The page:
(don’t click to look inside – amazon.com link is below in the text)
This not really a book review, as I haven’t read the book yet myself – but if you’re anything like me and enjoy a fascinating historical narrative, I expect you won’t go wrong picking up City of Scoundrels. With a title like that, and the subject matter of Chicago politics, you’d be excused for thinking this is about the early career of President Obama (just kidding!), but it actually is a riveting account of a number of dramatic events that took place in the Windy City in July 1919 (within a mere 12 days, in fact), highlighting the metamorphosis of Chicago from a chaotic boom town into a modern and diverse city. The author, Gary Krist, weaves the diverse events (including a blimp crash over the Loop, race riots, and the abduction and murder of a six-year-old girl) into a captivating narrative set against the backdrop of the great and farsighted Burnham Plan for the city. There is a Coolidge connection: 1919 also was the year of the Boston Police Strike which propelled Coolidge to national prominence. The rivalry between Chicago mayor “Big Bill” William Hale Thompson and Illinois Governor Frank Lowden (the latter was a leading candidate for the GOP nomination in 1920) resulted in Thompson denying Lowden the publicity that he would have received by quelling the riots with help of the state militia. This may have played a part in denying Lowden the insurmountable early lead he would have needed to secure the Republican nomination that ultimately went to Warren Harding and his running mate Calvin Coolidge. In another Coolidgean footnote, Thompson was among the second-tier candidates for the Republican nomination in 1928.
There is an interesting conversation with the author about the book on bloggingheads.tv
From November 1919, here’s a Grant Hamilton cartoon showing then-Governor of Massachusetts Calvin Coolidge riding a GOP pachyderm and stomping out the snake of “radicalism.”
It’s probably difficult for us today to understand the mood of the times and how fragile the post-war situation was. With the revolution in Russia, and upheaval across much of Europe, there also was widespread labor unrest in the U.S. Coolidge’s courageous stand during the Boston Police Strike was an early indicator that for the time being, normalcy was in and radicalism was out.
"Massachusetts did it" - 1919 cartoon of Calvin Coolidge
Not surprisingly, for the man who stood down the Boston police strike of 1919, Calvin Coolidge was a staunch defender of law and order, frequently stressing the supremacy of law in his speeches.
Accepting the Gold Medal from the National Institute of Social Sciences in January 1921, he said in part,
“It is no accident that the people of the Commonwealth of Massachusetts believe in law and order. It is their heritage. When the Pilgrim Fathers landed there in 1620 they brought ashore with them the Mayflower Compact which they had drawn up in the cabin of that little bark under the witness of the Almighty, in which they pledged themselves, one to another, to make just and equitable laws, and not only to make them but when they were made, to abide by them.”
And again later that same year when addressing the Convention of the American Legion in Kansas City, he noted,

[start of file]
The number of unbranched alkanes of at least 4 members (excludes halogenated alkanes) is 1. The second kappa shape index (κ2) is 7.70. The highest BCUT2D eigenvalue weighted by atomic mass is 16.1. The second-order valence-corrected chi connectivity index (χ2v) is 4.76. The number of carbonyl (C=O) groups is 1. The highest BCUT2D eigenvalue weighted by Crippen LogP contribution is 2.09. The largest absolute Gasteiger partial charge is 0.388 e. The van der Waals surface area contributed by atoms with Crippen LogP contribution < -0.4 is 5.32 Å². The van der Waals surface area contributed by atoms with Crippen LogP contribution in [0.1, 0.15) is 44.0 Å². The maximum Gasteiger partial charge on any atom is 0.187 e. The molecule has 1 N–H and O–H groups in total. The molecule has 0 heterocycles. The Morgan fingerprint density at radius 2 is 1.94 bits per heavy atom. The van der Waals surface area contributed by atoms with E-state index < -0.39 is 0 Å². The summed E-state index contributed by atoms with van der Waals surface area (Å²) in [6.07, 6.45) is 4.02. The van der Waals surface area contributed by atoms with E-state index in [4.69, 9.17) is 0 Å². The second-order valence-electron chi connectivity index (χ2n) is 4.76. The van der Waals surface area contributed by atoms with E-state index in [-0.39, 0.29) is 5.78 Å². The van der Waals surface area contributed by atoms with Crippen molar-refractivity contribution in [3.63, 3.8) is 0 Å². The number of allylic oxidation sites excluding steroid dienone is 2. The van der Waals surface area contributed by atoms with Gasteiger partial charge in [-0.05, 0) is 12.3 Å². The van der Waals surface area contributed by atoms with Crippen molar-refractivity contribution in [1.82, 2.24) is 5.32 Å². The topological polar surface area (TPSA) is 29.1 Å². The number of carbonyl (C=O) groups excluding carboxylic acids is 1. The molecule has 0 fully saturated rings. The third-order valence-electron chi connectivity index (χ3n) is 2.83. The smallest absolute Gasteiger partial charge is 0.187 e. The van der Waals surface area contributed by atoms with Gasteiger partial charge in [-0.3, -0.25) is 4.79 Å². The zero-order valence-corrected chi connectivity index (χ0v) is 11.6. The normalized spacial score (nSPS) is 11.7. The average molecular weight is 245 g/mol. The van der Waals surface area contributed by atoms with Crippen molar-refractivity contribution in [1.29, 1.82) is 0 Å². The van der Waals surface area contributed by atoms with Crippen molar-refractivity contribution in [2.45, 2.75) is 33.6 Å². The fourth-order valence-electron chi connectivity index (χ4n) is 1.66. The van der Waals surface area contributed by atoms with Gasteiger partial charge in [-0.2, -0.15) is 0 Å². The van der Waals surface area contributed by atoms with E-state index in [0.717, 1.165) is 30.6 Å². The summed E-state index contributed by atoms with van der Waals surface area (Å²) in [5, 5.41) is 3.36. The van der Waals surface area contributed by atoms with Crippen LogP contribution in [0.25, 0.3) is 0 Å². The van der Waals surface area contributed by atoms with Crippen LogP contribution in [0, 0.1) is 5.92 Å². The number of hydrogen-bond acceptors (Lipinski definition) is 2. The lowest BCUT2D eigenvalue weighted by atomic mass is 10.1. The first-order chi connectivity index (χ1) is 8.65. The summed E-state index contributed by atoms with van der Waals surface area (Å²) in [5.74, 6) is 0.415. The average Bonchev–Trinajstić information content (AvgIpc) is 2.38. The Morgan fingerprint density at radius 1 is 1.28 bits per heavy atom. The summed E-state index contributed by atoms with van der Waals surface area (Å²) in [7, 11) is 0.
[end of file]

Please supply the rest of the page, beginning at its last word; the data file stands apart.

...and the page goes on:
“The sole guaranty of liberty is obedience to the law in the form of ordered government. The observance of law is the function of every private citizen, but the execution of the law is the function only of duly constituted public authorities.”
Edward E. Whiting felt that the theme of law and order was indeed one that constituted a thread of thought that appeared with great frequency throughout Coolidge’s speeches and writings: “Mr. Coolidge always counts upon the American respect for law. It has never failed him.”
In an article for The American Review of Reviews, Bruce Barton quotes Calvin Coolidge reflecting on the 1919 Boston police strike:
“People think that a big decision like that is difficult. It isn’t. Big decisions are easy, because you can see so clearly what ought to be done. It’s the small decisions that make troubles, where there is so much right on both sides.”
Just a short note that today, Sep. 9, marks the 90th anniversary of the Boston police strike, the seminal event of 1919 that thrust Calvin Coolidge into the national political spotlight and provided him with the opportunity to make a statement that is forever linked with his name, “There is no right to strike against the public safety by anybody, anywhere, any time.”
On Sep. 8, the police force of Boston had overwhelmingly voted to strike, and a large majority of them walked off the job on the following day. With a situation that had been brewing for weeks rapidly deteriorating, governor Coolidge called out the state militia on Sep. 11, reacting to widespread, wanton unlawfulness. While Coolidge pledged to find work for policemen fired because of the strike, he also made sure that none of them were employed again in public safety positions, at least in Massachusetts.
It is worth noting that Coolidge initially expected his action to cost him any hope of re-election, let alone for higher office but acted as he felt he had to. While some have criticized his slowness to act, the episode is actually a fine example of his belief in delegating authority and having decisions and actions taken and carried out at the level closest to the people. Only when the resources and authority of the police commissioner and mayor had been found lacking, intervention from the state level was required and initiated without delay.
The SilentCal blog will feature posts by Amity Shlaes and Joe Thorndike on the subject of the police strike in the next few weeks, don’t miss them!